Because Meng and other Huawei representatives misrepresented to Financial Institution 1 and the other financial institutions about Huawei’s relationship with Skycom, these victim banking institutions were induced into carrying out transactions that they otherwise would not have completed. As a result, they violated the banks’ internal policies, potentially violated U.S. sanctions laws, and exposed the banks to the risk of fines and forfeiture. In particular, these relationships included the clearing of hundreds of millions of U.S.-dollar transactions through correspondent accounts at financial institutions in Eurozone countries. In essence, these misrepresentations exposed the financial institutions to serious harm and denied the institutions the opportunity to make decisions based on the true risk of processing certain transaction and the reputations risk associated with banking high-risk clients such as Huawei.
For example, during the relevant timeframe, Financial Institution 1 was under investigation for U.S. sanctions violations involving Iran and later entered into a deferred prosecution agreement pertaining to U.S. sanctions violations involving Iran, and could therefore have suffered criminal consequences for processing Huawei’s Iran-based transactions.
Relying on the misrepresentations by Meng and other Huawei representatives, Financial Institution 1 and its U.S. subsidiary cleared more than $100 million worth of transactions related to Skycom through the United States between approximately 2010 and 2014.
Many of the misrepresentations at issue were in direct response to a series of articles published by Reuters describing how Huawei controlled Skycom, and alleging that Skycom had attempted to import U.S.-manufactured computer equipment into Iran in violation of U.S. sanctions. One of the Reuters articles reported that Meng was a member of the board of directors of Skycom for several years. In statements reported in those Reuters articles, Huawei denied control of Skycom or violations of law.
According to information obtained from international financial institutions that conducted business with Huawei, after the Reuters articles were published, several of them, including Financial Institution 1, asked Huawei whether the allegations regarding their control of Skycom and business with Iran made in the Reuters articles were true. In response to those questions, Huawei employees and executives made a series of misrepresentations, both publicly and in private communications, with various banking executives, among other things, denying Huawei’s control of Skycom and claiming Huawei did not violate U.S. sanctions law.
For example, after the Reuters articles were published, Financial Institution 1 requested that Huawei provide further information and clarification regarding the relationship of Huawei and Skycom. Although those inquiries were not addressed to Meng, on or about August 2013, Meng arranged for a meeting with an executive of Financial Institution 1, and during that meeting, made a number of misrepresentations to an executive of Financial Institution 1.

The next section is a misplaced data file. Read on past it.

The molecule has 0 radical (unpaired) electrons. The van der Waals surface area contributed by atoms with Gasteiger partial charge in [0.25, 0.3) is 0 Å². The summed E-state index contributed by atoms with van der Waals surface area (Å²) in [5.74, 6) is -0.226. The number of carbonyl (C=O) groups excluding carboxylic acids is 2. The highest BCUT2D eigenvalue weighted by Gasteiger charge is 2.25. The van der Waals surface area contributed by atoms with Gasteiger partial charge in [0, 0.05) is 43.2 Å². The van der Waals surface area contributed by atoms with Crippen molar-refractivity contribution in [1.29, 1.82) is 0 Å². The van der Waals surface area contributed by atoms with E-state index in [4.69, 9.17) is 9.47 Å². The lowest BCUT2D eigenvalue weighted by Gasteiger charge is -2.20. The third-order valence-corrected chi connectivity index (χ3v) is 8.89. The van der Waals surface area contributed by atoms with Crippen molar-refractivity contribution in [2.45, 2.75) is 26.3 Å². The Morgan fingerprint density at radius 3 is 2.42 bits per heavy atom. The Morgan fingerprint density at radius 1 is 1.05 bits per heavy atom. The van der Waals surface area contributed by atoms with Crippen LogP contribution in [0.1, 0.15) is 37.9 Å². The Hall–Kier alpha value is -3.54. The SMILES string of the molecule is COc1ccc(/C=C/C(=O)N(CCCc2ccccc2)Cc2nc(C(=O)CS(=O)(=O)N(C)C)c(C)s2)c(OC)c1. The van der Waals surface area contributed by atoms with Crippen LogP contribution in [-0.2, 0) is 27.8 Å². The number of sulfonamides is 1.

During that meeting, Meng used an English interpreter and relied on a PowerPoint presentation written in Chinese. Meng stated that she was using an interpreter to be precise with her language. After the meeting, an executive from Financial Institution 1 asked for an English language version of Meng’s PowerPoint presentation. Meng arranged for hand delivery of the document to Financial Institution 1 on or about September 3, 2013. The PowerPoint presentation included numerous untrue or misleading representations regarding Huawei’s ownership and control of Skycom and Huawei’s compliance with applicable U.S. laws. For example:
Meng stated that “Huawei operates in Iran in strict compliance with applicable laws, regulations and sanctions of UN, US and EU,” although Skycom was using the U.S. financial system to conduct prohibited Iran-related transactions;
Meng stated that “Huawei’s engagement with Skycom is normal business cooperation. Through its trade compliance organization and process, Huawei requires Skycom to make commitments on observing applicable laws, regulations and export control requirements.” However, as discussed above, Huawei did not “cooperate” with Skycom; Skycom was entirely controlled by Huawei;
Meng Stated that “Huawei was once a shareholder of Skycom, and I [Meng] was once a member of Skycom’s Board of Directors. Holding shares and a BOD position was meant to better manage our partner and help Skycom to better comply with relevant managerial requirements.” However, as discussed above, there were no “Skycom” employees who were managed by Huawei; Skycom employees were Huawei employees;
Meng stated that “As there was no process or organization at Skycom, Board supervision was the only way to ensure trade compliance. Holding shares or assigning Board member could help Huawei to better understand Skycom’s financial results and business performance, and to strengthen and monitor Skycom’s compliance.” As discussed above, even while Meng was on the Board, Huawei did not “monitor” Skycom’s compliance – Skycom’s “employees” were effectively Huawei employees who used Huawei email addresses.